Odis Jones’ controversial entrance into Missouri City’s government was matched by a controversial and costly exit when the city council voted 5-2 to terminate the employment of the city manager during a special meeting on April 26.
Jones, who was hired on a 4-3 vote at the recommendation of former Mayor Yolanda Ford in July of last year, lasted just 14 months in his latest stop in city government in Texas. He will receive severance pay exceeding $250,000, according to City Attorney E. Joyce Iyamu.
The move followed Missouri City’s firing of city manager Anthony Snipes in February 2020, which also was decided by a 4-3 vote.
“I just want to say, this is surprising and shocking to me, but I respect that,” Jones said during the meeting. “But it’s certainly within your authority to do it. I certainly didn’t see this coming, buy y’all made the decision, and what we do in this profession is respect the governing body’s decisions.”
Jones previously worked as the city manager in Hutto, a town northwest of Austin, where he resigned in December 2019 after a three-year tenure. The Hutto City Council voted in December 2020 to void a $412,000 separation agreement with Jones, who a few days later sued the city, two of its council members and the current city manager in federal district court, according to Austin TV station KXAN.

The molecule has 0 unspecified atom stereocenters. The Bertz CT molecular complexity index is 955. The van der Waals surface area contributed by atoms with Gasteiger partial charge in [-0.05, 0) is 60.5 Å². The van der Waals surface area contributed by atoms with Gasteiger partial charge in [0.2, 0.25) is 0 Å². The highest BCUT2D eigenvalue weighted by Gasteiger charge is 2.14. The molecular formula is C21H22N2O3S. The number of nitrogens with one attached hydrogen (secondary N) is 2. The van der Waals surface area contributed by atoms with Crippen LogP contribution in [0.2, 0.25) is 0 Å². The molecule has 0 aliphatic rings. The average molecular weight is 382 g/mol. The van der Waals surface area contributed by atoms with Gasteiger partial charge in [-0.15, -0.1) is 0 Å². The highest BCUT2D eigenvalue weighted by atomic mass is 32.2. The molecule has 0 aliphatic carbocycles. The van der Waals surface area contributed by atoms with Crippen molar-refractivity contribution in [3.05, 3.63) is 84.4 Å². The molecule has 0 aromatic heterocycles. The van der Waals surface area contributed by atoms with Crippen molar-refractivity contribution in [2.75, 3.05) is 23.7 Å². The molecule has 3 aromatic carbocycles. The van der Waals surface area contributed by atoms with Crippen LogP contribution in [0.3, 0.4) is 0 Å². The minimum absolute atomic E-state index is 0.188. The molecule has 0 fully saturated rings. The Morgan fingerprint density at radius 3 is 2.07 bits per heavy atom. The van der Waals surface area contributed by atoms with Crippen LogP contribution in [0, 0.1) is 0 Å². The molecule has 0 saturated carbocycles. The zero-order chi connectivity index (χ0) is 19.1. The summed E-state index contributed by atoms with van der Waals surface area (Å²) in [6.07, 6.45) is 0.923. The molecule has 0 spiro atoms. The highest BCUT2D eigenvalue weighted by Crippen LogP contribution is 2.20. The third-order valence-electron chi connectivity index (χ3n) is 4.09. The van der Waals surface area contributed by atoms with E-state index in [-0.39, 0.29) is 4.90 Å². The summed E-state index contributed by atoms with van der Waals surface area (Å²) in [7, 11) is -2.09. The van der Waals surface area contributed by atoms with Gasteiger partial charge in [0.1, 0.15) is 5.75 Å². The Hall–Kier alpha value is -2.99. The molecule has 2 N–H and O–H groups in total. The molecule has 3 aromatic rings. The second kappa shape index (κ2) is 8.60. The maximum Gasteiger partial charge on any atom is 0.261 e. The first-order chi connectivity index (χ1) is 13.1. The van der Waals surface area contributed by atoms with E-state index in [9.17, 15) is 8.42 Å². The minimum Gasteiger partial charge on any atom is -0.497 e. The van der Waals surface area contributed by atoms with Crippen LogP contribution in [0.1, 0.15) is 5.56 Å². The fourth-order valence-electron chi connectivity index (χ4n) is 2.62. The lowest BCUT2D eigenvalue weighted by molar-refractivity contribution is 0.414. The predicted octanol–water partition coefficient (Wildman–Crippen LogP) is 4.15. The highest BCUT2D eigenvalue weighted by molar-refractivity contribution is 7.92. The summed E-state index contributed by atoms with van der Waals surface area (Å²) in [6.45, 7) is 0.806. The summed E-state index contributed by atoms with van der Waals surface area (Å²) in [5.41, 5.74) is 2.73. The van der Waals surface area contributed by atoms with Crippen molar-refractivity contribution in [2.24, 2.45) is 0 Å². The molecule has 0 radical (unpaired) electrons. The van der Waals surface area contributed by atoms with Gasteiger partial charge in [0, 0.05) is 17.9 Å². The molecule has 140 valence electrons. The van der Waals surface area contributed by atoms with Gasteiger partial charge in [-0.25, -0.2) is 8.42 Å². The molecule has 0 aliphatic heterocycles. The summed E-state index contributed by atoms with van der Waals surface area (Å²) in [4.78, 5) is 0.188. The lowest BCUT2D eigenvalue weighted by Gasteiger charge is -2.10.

Missouri City council member Floyd Emery, who represents District D, introduced a motion to end Jones’ tenure with the city, and it was seconded by At-Large Position 2 council member Lynn Clouser. Mayor Robin Elackatt, along with District C councilman Anthony Maroulis and District B councilman Jeffrey Boney, voted in support of the motion to dismiss Jones. Council members Vashaundra Edwards in At-Large Position 1 and Cheryl Sterling of District A voted against the motion.
During the open portion of the meeting, council members told Jones his removal was without cause.
Clouser declined to address the specifics of Jones’ status with the city, adding that the council decided it needed to “go in a different direction.”
“I wish Mr. Jones the best, and thank him for his service,” Clouser said.
Messages for Elackatt, Boney, Jones and Snipes were not returned by press time.
To temporarily replace Jones, the council voted 5-0 (in the absence of Edwards and Sterling) to appoint Assistant City Manager Bill Atkinson as interim city manager. Atkinson has served in the role for 14 years, according to a news release from the city.
Edwards questioned whether or not the city would have the stomach to potentially spend $500,000 to search for and hire a new city manager.
Iyamu said pursuant to Jones’ contract, he would receive a lump sum equal to 12 months of base pay, which in his case is a payout of $250,000. That figure, Iyamu said, is not including medical benefits, Professional Risk Management Services (PRMS), insurance costs, taxes and municipal retirement system payments.
The city also voted 5-1 to move forward with a request for proposals for a search firm to begin the recruitment process for a new city manager, with Sterling abstaining and Edwards casting the lone dissenting vote.